One Protestant reasoning I have heard is that the law was to teach everyone they cannot be perfect. So what do they say we should do? GIVE UP! Don't even try! But this is utterly ridiculous, and leads to spiritual and moral apathy. And it is in contradiction with scripture. So why in the world did Jesus say this:

Be ye therefore perfect, even as your Father which is in heaven is perfect. (Matt. 5:48)

Which means, we should eternally strive towards perfection. Its a goal that will never be reached, but we should constantly try to correct ourselves for the better.

Another New Church doctrine: "grace" or favor is what spiritual people who live according to truth seek, but those who are of a higher level of spirituality do no seek God's grace or favor, but his mercy. It is a deeper acknowledgment of one's sinfulness, done from the heart. Swedenborg explains it in this way:
...there is a distinction in the Word between mercy and grace, and this in accordance with the difference of those who receive. Mercy is applied to those who are celestial, and grace to those who are spiritual; for the celestial acknowledge nothing but mercy, and the spiritual scarcely anything but grace. The celestial do not know what grace is; the spiritual scarcely know what mercy is, which they make one and the same with grace. This comes from the kind of humiliation of each, which thus differs. They who are in humiliation of heart implore the Lord's mercy; but they who are in humiliation of thought beseech His grace; and if these implore mercy, it is either in a state of temptation or is done with the mouth only and not from the heart. (Heavenly Arcana, n. 598.2).
That there is a distinction between mercy and grace, which correspond to God's love and favor to save humanity, is hard to describe to those who have not experienced humility. There are many things that Swedenborg describes that one will not know until they experience it. Mercy and grace (or favor) often appear together in scripture, and concerns God's desire to bring humanity to himself.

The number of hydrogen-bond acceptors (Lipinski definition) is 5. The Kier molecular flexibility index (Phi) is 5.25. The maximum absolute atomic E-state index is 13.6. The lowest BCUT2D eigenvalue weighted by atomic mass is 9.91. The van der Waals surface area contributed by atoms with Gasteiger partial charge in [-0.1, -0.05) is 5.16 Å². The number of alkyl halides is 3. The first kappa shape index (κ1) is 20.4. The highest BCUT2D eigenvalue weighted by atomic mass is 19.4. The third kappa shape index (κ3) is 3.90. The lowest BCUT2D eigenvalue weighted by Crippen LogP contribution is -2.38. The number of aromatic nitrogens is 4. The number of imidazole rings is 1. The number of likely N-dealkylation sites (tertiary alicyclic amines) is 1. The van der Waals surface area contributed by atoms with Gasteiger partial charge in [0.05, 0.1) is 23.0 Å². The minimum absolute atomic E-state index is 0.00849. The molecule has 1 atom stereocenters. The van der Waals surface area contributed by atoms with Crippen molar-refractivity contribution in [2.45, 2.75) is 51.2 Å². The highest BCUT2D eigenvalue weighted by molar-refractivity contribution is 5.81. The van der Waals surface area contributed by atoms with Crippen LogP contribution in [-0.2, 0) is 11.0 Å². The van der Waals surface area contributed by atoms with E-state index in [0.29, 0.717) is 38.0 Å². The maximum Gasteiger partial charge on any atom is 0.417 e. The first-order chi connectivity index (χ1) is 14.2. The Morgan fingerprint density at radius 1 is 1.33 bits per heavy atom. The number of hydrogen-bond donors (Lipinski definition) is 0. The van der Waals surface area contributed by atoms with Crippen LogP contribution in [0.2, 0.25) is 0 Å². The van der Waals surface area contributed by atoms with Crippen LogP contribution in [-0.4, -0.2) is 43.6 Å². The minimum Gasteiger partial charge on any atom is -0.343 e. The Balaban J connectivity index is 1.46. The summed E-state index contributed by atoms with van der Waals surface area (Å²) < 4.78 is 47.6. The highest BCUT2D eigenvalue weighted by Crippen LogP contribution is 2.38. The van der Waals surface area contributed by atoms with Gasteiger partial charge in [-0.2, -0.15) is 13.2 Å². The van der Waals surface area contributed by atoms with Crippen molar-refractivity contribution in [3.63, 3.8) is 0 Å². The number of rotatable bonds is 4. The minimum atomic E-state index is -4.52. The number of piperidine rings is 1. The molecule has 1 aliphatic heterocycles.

RECIPROCOL CONJUNCTION

There is no such thing as "free" salvation which Protestant theology likes to talk about so much. In scripture, a relationship between a person and God is known as a "covenant" - you do your part, God will do his. If you don't move, God won't move toward you. If you turn away, he will turn away from you. This relationship can be described as a "reciprocol conjunction." Every action has a reaction, and what goes around comes around. I will quote from Swedenborg on recipocol conjunction between man and God:
...From the Lord, through man's internal, life continually flows into man's rational, and through this into his external, and indeed into his knowledges, external and internal — and not only adapts them to receive life, but also arranges them into order, and so enables man to think and at last to be rational. This is the conjunction of the Lord with man; without which man could not think at all, still less be rational. This may be plain to every one from the fact that there are in man's thought numberless arcana of science and of analytical art, so many that they cannot be explored to eternity, which do not flow in through the senses or through the external man, but through the internal. But man on his part, by means of knowledges external and internal, goes to meet this life which is from the Lord; and so he reciprocally conjoins himself. (Heavenly Arcana, n. 2004.2)
This is a central doctrine: this reciprocol conjunction is the union of love and truth, which is also represented in the marriage of one man with one woman. Do good by the truth that you know. Inasmuch as you try and approach God, he will approach you. It is a universal law. I like this image below to describe it: the Yin-Yang tree. Inasmuch as you reach down and remove the sins in yourself (your earthly body) so your soul will reach up to heaven. Look at any tree - the branches above the earth will be a mirror of the roots in the earth below it. Inaction - unmerited favor, belief alone, what have you - this STOPS the spiritual process.